While I’ve watched more than my fair share of Law & Order reruns, it never occurred to me to think of the annulment process in dramatic terms. That changed with my recent screening of The Tribunal. The film was released this summer on a variety of streaming formats, including Amazon, iTunes and YouTube.
You probably shouldn’t go into your viewing of this film expecting to find a documentary on the annulment process. It is rather the imaginative story of three souls, locked together in twisted relationships and complimentary faith journeys. Today, I’m happy to share my recent interview with filmmaker Mike Mergler, the writer and Executive Producer of “The Tribunal” and the founder of St. Michael Movies.
The stakes are much higher than life or death in The Tribunal, a courtroom drama set in a Catholic Marriage Tribunal. On the surface, it appears that the struggle between Tony and Joe, two best friends who both love Emily, hinges on Joe obtaining an annulment of his first marriage, so Emily, a devout Catholic, can marry him. Only Tony can testify to the truth and make the annulment a reality for Joe, but Tony still loves Emily, his ex-girlfriend. In reality, the struggle is for the souls of all three. Tony has been trying to come back to God because he wants Emily, and his heart tells him he has to be the best man he can be for her. Joe doesn’t run as spiritually or emotionally deep as Tony, but he loves Emily, too, and he wants to do the right thing. Both Tony and Joe have to decide if they will make the sacrifice necessary to love Emily. She, in turn, must decide whether she truly loves Joe or Tony. As they each fight for whom they love, the Tribunal slowly answers the ever-present question hanging over the proceedings, “What does God want?” Why it matters to these three is the reason it matters to every person. Our souls will not rest until they rest in the arms of the Lord.
Q: Thank you for taking the time to share with my readers about your recent release The Tribunal. Please briefly introduce yourself and tell us a bit about St. Michael Movies.
I’m Mike Mergler, the writer and Executive Producer of “The Tribunal.” St. Michael Movies is a Christian production company that adheres to the teachings of the Catholic Faith. Our parent, St. Michael Records, Inc., a 501(c)(3) Catholic charity, produced musical CD’s and novels, which eventually morphed into moviemaking, to have a greater impact on people. We are part of the “New Evangelization” that John Paul II spoke of.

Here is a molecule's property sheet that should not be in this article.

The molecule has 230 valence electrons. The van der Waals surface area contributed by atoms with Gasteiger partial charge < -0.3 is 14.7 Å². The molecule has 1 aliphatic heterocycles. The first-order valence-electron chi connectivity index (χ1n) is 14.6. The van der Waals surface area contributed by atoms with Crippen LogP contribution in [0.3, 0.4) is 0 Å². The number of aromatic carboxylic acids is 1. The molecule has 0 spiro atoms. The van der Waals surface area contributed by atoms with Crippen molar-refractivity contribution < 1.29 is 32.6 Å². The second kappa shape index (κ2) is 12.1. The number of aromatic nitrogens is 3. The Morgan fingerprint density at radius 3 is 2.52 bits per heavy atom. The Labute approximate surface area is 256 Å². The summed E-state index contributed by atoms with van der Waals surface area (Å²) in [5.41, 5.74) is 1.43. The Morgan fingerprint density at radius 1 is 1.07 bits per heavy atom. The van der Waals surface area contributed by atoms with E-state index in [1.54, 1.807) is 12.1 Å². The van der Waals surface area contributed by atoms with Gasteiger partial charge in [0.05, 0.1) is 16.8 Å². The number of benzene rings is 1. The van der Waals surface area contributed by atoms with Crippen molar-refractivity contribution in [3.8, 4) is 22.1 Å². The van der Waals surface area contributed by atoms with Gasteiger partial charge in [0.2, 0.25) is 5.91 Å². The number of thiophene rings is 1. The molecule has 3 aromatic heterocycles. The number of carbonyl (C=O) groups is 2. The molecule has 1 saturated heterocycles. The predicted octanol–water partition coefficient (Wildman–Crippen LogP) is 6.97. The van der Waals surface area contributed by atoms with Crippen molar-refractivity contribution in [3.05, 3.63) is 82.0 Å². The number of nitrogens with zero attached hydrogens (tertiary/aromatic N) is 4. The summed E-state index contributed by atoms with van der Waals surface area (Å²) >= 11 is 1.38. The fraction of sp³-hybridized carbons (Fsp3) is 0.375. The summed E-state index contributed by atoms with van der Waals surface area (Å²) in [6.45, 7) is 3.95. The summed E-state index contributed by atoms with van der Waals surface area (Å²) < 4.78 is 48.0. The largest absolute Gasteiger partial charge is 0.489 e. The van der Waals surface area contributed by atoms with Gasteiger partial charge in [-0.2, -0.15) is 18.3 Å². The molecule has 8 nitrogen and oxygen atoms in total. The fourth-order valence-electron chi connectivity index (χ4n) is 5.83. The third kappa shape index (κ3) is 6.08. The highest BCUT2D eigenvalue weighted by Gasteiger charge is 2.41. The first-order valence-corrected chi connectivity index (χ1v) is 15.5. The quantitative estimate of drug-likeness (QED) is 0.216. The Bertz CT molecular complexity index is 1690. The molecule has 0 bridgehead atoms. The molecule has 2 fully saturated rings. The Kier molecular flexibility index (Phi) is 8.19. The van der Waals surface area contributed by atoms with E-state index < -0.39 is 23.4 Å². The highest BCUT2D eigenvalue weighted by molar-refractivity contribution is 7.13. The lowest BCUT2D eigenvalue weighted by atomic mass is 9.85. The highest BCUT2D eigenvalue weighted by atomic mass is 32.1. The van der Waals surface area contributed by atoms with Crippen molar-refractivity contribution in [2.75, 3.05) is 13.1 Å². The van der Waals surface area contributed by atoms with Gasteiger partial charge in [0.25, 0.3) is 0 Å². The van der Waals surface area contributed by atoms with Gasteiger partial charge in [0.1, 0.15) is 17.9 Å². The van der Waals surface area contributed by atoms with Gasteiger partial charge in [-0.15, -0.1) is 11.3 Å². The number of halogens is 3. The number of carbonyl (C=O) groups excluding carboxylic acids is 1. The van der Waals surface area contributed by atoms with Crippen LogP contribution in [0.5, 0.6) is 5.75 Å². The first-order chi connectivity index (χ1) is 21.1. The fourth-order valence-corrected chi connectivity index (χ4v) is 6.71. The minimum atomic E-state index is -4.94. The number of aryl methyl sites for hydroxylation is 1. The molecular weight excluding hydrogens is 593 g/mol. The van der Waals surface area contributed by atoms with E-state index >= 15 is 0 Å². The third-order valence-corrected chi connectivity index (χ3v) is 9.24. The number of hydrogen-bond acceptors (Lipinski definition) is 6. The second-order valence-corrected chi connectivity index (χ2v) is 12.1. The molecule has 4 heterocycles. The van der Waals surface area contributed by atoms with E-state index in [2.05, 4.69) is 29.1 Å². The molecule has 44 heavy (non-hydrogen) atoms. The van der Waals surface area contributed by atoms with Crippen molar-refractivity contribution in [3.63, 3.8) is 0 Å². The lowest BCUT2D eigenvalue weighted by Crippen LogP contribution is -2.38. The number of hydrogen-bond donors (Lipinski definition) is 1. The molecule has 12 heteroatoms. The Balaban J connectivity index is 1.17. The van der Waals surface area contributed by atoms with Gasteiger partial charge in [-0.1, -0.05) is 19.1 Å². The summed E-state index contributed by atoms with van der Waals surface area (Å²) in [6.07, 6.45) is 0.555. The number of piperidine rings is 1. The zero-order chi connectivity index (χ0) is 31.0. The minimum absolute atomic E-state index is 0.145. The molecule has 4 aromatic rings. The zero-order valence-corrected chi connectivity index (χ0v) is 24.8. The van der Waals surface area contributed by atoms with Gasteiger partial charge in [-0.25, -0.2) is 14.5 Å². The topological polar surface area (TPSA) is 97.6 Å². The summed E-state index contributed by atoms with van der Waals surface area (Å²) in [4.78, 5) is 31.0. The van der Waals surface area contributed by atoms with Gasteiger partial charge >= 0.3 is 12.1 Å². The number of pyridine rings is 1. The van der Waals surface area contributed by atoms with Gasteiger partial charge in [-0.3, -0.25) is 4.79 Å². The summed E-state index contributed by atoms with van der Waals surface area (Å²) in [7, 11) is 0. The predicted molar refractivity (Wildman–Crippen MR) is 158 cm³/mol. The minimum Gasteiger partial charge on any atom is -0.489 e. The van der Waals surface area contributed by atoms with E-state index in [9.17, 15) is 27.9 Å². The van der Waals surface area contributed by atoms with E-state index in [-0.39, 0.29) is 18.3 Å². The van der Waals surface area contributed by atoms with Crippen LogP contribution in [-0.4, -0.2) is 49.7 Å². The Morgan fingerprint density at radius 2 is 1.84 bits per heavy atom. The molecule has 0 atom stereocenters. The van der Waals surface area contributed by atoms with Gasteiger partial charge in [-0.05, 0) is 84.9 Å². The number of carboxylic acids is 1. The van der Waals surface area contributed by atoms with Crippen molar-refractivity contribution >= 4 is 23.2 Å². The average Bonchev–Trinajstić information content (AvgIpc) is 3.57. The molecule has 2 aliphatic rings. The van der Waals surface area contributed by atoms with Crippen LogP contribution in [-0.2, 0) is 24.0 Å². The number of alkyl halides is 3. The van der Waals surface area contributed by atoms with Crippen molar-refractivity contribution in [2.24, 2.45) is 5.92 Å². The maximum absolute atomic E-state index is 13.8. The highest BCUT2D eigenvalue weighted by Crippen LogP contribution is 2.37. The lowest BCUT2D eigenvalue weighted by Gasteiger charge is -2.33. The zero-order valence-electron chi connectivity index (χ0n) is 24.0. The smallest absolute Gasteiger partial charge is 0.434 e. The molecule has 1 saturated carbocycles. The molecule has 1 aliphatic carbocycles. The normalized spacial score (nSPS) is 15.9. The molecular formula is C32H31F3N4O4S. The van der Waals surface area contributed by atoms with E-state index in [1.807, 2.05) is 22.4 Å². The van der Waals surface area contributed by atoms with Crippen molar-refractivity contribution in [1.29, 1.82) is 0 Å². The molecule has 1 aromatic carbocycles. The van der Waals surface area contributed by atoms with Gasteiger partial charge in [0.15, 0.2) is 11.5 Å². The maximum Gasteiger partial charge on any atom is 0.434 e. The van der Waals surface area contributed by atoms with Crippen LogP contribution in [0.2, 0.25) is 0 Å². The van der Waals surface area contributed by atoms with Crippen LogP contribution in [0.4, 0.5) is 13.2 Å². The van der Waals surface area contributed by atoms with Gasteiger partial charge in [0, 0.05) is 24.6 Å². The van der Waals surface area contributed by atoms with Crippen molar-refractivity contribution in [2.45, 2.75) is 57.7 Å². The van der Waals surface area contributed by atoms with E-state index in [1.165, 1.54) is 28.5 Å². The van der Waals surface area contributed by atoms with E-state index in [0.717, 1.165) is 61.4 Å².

Q: What inspired The Tribunal and what motivated you to tell this story, in this way, at this time?
There are more people than ever who are alienated from the Church and whose souls are in jeopardy because of their marital situation. Long before Pope Francis made annulments a front-burner issue, I was trying to encourage people I knew to return to our faith through the tribunal process. There are people I dearly love who are in grave danger.
Q: What kind of research and production work went into making this film as accurate to the annulment process and to the other faith aspects as possible? Please briefly discuss the note you include on this process at the end of the credits.
I just responded to a priest who hadn’t seen the movie but who took me to task because he’d heard it was inaccurate. But I spent 3 years researching the project to try and make it as canonically correct as possible in how the decision is determined. People seem to assume that it’s some kind of documentary, but it’s no more a documentary about the annulment process than “A Few Good Men” is about courts-martial. Most annulments happen in a maze of affidavits, but several dioceses actually have open court where people face each other as part of the healing process. We based the film on those dioceses with open court and then took dramatic license to tell a love story about self-sacrifice. The note at the end of the credits tells people this is not how a normal tribunal process works in most dioceses and encourages them to speak with someone in their parish or diocese about their particular situation.